March 2010: The dubious legality of targeting American jihadists, health care and history, and other observations

A tip of the cap to the late, great New York newspaper columnist Jimmy Cannon for borrowing his signature phrase: nobody asked me, but…

THE OBAMA ADMINISTRATION HAS AUTHORIZED THE TARGETED KILLING OF AN AMERICAN CITIZEN, the Muslim radical Anwar al-Awlaki (who was born in New Mexico), according to credible news reports (Los Angeles Times, Reuters), including one by Scott Shane in the New York Times buried at the bottom of page A12. This is a disturbing development, to say the least, and raises a number of troubling questions:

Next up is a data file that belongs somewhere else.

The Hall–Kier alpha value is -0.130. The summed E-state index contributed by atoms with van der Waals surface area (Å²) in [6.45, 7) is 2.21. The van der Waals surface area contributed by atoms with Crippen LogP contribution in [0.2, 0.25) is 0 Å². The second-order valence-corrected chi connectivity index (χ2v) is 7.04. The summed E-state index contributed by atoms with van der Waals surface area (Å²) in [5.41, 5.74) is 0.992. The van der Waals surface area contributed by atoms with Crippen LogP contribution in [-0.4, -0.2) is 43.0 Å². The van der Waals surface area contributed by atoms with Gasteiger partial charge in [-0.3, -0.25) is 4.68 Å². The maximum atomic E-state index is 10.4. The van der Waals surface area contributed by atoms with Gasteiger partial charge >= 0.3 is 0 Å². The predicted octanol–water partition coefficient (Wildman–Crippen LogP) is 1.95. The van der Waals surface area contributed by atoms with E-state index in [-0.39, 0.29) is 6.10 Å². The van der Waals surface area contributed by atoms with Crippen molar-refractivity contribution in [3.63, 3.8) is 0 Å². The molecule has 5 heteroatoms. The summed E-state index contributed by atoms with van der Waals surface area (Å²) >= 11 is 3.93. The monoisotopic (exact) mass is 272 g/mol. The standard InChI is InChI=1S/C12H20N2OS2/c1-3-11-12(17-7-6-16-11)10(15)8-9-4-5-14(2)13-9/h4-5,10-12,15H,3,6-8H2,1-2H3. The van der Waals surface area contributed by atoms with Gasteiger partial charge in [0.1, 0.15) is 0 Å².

• How does this decision, made in secret, conform to the rule of law? What is the legal framework for approving the killing of an American citizen? What of al-Awlaki’s due process civil rights as an American?
  • Has an arrest warrant for al-Awlaki been procured? Has he been indicted? Has the U.S. formally requested al-Awlaki’s extradition from Yemen, where he is believed to be hiding?
  • What is al-Awlaki’s legal status? Has he been designated an enemy combatant? Who made that decision and was there judicial review of it?
  • Who made the final decision to add al-Awlaki’s name to the targeted killing list? On what grounds? What evidence exists? Did President Obama formally approve this action?